Every child is unique and there is a variety of school programs offered that motivates a child’s educational achievement and future careers. Based on my understanding, the Childcare/School is a “microsystem in which children develop” (Berns, 2013, p 205). The child is influenced by the experiences and socialization skills within their household and school environment. For instance, the preschool director of the childcare was interviewed and she mentioned that the childcare motivates families by promoting open houses, conferences, and providing newsletters.
This allows parents to view the facility, ask questions, and keeps them updated on their child’s progress. They also take the opportunity to ask for volunteers from parents in order to continue to promote children’s education.
The family is encouraged to create a learning home environment, express high expectations for their child’s achievement and future careers, and become involved at school and in the community (Berns, 2013, p 228). In the childcare, families love to participate in parent committees.
They are responsible for special events programs such as graduation, decoration, food, and family fun day. The community influences the kind of socializing experiences a child may encounter such as empathy. This can consist of a child raising funds for the homeless, creating gifts bags for nursing home or for hospitalized patients, or learning about the environment by helping to keep the community clean.
The childcare links with the community by providing guest speakers such as cops, firemen, dentists, or Congress spokespersons to show and tell or inviting them to read a story to the children.
They also provide field trips to a variety of locations such as a museum, library, parks, etc., they also receive funds, equipment donations from different businesses and they provide the school facility for meetings, college classes, and community functions.
In order for educators to enhance the academic experience for a diverse student, they should maintain a strong parent-teacher bond that helps promote healthy child development, particularly for children of low SES. In order to avoid these issues professionals should provide materials in the parents’ language of origin, offer support, and communicate by exploring the families’ cultural practices by visiting their homes and neighborhood. In the childcare, the preschool teacher’s provides a lesson plan based on celebrating traditional holidays. Children dress up the part so they can get a better understanding of the diversity of each culture (Berns, 2013, p 208).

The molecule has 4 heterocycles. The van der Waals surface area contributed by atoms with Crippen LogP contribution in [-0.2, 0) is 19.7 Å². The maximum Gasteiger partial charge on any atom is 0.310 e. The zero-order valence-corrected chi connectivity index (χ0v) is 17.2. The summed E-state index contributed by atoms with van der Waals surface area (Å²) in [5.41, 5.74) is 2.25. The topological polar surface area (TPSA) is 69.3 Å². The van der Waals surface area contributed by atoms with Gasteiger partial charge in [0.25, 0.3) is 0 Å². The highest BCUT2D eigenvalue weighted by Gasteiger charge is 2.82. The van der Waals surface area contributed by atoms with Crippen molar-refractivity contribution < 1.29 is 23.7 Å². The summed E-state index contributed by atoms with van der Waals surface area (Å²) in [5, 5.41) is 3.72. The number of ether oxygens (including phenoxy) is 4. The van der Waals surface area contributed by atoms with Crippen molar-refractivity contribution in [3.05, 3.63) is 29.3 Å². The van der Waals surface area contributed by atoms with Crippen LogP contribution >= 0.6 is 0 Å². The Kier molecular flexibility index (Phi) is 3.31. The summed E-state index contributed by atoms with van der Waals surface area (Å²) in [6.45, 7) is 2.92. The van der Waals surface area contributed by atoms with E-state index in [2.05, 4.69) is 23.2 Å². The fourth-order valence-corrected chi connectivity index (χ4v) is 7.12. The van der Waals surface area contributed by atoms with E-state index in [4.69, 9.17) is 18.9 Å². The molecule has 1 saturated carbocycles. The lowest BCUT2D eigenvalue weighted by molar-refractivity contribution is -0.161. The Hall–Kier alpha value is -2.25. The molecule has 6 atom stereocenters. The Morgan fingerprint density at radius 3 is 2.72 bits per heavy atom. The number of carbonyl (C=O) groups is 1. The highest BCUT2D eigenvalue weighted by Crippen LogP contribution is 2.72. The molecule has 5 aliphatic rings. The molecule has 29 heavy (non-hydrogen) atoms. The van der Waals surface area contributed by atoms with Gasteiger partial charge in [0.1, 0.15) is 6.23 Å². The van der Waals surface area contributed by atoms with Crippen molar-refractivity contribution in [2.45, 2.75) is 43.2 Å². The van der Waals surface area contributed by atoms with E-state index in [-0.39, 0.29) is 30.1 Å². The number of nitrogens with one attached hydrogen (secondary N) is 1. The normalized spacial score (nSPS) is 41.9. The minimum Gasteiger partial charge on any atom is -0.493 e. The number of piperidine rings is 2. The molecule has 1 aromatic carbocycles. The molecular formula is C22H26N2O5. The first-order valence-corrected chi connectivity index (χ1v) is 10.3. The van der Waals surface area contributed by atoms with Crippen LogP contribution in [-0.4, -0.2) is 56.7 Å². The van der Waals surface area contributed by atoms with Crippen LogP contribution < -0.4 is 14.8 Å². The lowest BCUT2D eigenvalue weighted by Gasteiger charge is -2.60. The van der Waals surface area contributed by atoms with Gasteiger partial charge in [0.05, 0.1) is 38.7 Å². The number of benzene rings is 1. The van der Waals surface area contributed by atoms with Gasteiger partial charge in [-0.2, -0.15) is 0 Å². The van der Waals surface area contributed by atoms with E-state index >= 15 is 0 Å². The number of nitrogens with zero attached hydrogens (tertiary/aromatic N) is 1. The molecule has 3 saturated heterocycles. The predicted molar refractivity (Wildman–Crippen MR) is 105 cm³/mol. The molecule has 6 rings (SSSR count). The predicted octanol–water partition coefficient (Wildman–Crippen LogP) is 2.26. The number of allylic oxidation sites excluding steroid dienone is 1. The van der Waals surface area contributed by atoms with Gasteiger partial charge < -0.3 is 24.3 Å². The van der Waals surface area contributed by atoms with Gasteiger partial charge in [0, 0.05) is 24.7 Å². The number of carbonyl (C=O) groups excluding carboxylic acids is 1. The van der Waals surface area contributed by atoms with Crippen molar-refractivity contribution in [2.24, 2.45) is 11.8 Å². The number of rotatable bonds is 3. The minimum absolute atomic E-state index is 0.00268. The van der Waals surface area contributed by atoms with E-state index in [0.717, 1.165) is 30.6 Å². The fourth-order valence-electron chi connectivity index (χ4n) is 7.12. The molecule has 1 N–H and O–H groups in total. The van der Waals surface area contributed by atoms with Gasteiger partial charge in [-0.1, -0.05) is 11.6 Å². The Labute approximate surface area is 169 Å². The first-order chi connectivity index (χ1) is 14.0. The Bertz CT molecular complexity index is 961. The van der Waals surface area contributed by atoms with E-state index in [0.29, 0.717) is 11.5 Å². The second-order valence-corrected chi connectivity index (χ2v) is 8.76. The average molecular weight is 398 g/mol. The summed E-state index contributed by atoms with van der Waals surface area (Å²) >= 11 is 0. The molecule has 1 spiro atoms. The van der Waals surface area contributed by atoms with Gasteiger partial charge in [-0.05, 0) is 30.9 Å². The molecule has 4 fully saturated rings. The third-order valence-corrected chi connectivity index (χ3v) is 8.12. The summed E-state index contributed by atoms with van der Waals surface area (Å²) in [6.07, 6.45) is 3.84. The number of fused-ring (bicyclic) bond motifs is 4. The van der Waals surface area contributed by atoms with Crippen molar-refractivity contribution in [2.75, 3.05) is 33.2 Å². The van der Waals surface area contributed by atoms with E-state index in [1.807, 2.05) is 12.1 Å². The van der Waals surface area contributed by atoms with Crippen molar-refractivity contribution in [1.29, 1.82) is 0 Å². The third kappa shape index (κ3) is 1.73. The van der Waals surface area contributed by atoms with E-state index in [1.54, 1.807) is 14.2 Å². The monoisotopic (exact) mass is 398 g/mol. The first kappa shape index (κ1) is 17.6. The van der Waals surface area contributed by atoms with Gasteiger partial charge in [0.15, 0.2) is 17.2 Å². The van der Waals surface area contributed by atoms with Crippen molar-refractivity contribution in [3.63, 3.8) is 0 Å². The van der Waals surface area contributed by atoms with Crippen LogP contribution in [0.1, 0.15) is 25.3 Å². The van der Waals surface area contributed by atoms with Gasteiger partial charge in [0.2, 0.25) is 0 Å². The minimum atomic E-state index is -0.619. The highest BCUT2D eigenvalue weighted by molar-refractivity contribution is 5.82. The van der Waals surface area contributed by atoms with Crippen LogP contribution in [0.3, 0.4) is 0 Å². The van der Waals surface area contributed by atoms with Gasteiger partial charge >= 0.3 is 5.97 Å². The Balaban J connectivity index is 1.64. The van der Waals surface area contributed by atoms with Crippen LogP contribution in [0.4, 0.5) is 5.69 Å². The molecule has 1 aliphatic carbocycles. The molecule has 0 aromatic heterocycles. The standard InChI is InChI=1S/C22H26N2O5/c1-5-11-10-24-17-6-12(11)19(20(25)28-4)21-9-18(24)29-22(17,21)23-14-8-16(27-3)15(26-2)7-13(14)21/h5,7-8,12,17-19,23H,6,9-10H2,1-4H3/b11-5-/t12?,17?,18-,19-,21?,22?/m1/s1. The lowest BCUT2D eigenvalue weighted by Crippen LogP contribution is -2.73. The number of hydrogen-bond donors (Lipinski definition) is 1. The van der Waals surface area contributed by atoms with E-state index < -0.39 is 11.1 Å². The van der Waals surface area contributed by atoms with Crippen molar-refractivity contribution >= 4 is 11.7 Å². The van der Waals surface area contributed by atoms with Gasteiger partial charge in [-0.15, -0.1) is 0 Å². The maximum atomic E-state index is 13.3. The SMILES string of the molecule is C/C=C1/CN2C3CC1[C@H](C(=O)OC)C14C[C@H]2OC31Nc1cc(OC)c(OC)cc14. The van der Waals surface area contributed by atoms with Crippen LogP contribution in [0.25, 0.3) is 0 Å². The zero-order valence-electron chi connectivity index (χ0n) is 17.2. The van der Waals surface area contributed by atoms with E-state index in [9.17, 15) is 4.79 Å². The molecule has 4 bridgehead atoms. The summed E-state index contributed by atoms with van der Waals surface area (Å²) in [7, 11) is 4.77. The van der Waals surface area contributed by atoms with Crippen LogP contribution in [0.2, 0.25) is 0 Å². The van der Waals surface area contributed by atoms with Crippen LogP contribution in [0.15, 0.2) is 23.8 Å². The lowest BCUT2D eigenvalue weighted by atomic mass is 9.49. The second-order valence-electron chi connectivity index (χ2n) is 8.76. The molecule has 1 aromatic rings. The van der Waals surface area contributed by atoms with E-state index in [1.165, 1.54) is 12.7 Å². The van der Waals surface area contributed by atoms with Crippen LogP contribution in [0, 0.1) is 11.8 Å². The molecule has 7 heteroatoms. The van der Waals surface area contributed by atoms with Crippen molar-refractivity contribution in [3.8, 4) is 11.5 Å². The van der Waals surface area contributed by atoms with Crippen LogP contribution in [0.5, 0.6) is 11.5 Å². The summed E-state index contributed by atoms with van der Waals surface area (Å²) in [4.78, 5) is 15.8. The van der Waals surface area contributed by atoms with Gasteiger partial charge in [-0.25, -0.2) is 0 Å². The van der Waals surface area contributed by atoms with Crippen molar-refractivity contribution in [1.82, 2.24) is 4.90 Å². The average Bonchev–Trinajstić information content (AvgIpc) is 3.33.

The childcare also gives an assessment to identify children at risk for learning problems and depending on the outcome the childcare determines what resources to provide such as ChildLink.
According to Berns, (2013) “A child with disabilities can be integrated into the classroom with the support of special accommodations by the teacher” (p 215). Consequently, according to the National Center for learning disabilities “As part of their responsibilities required by IDEA, every state must issue state rules or regulations that provide guidance on the implementation of IDEA within the state” (National Center for Learning Disabilities, 2006).
In conclusion, Childcare/School is a “microsystem in which children develop. Furthermore, the family is encouraged to interact with the child, school, and the community. As a result in order to enhance the child’s academic experience, socialization skills, and in order to promote children’s education.
Berns, R. M. (2013). Child, family, school & community: Socialization and support, 10th ed. CA: Wadsworth/Thompson.
National Center for Learning Disabilities. (2006, April). IDEA parent guide [PDF Format]. NCLD.org. Retrieved from https://www.ncld.org/wp-content/uploads/2014/11/IDEA-Parent-Guide1.pdf